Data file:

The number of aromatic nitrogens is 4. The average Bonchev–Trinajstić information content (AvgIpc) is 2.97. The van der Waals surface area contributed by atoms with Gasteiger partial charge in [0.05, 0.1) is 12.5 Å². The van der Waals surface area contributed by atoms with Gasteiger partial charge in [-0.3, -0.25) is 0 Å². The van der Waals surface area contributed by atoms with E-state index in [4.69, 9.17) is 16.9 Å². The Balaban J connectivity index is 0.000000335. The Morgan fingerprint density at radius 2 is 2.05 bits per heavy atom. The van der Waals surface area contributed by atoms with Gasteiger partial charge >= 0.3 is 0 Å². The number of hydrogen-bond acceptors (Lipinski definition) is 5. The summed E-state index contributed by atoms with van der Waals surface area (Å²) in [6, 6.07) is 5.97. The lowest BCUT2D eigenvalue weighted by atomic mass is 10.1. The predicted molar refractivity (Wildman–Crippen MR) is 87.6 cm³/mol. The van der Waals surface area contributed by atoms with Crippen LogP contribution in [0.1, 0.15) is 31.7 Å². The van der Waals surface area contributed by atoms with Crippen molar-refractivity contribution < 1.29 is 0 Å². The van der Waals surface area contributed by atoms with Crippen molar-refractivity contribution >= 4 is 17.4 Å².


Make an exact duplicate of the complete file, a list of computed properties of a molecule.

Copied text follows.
The number of aromatic nitrogens is 4. The average Bonchev–Trinajstić information content (AvgIpc) is 2.97. The van der Waals surface area contributed by atoms with Gasteiger partial charge in [0.05, 0.1) is 12.5 Å². The van der Waals surface area contributed by atoms with Gasteiger partial charge in [-0.3, -0.25) is 0 Å². The van der Waals surface area contributed by atoms with E-state index in [4.69, 9.17) is 16.9 Å². The Balaban J connectivity index is 0.000000335. The Morgan fingerprint density at radius 2 is 2.05 bits per heavy atom. The van der Waals surface area contributed by atoms with Gasteiger partial charge >= 0.3 is 0 Å². The number of hydrogen-bond acceptors (Lipinski definition) is 5. The summed E-state index contributed by atoms with van der Waals surface area (Å²) in [6, 6.07) is 5.97. The lowest BCUT2D eigenvalue weighted by atomic mass is 10.1. The predicted molar refractivity (Wildman–Crippen MR) is 87.6 cm³/mol. The van der Waals surface area contributed by atoms with Crippen LogP contribution in [0.1, 0.15) is 31.7 Å². The van der Waals surface area contributed by atoms with Crippen molar-refractivity contribution < 1.29 is 0 Å². The van der Waals surface area contributed by atoms with Crippen molar-refractivity contribution >= 4 is 17.4 Å².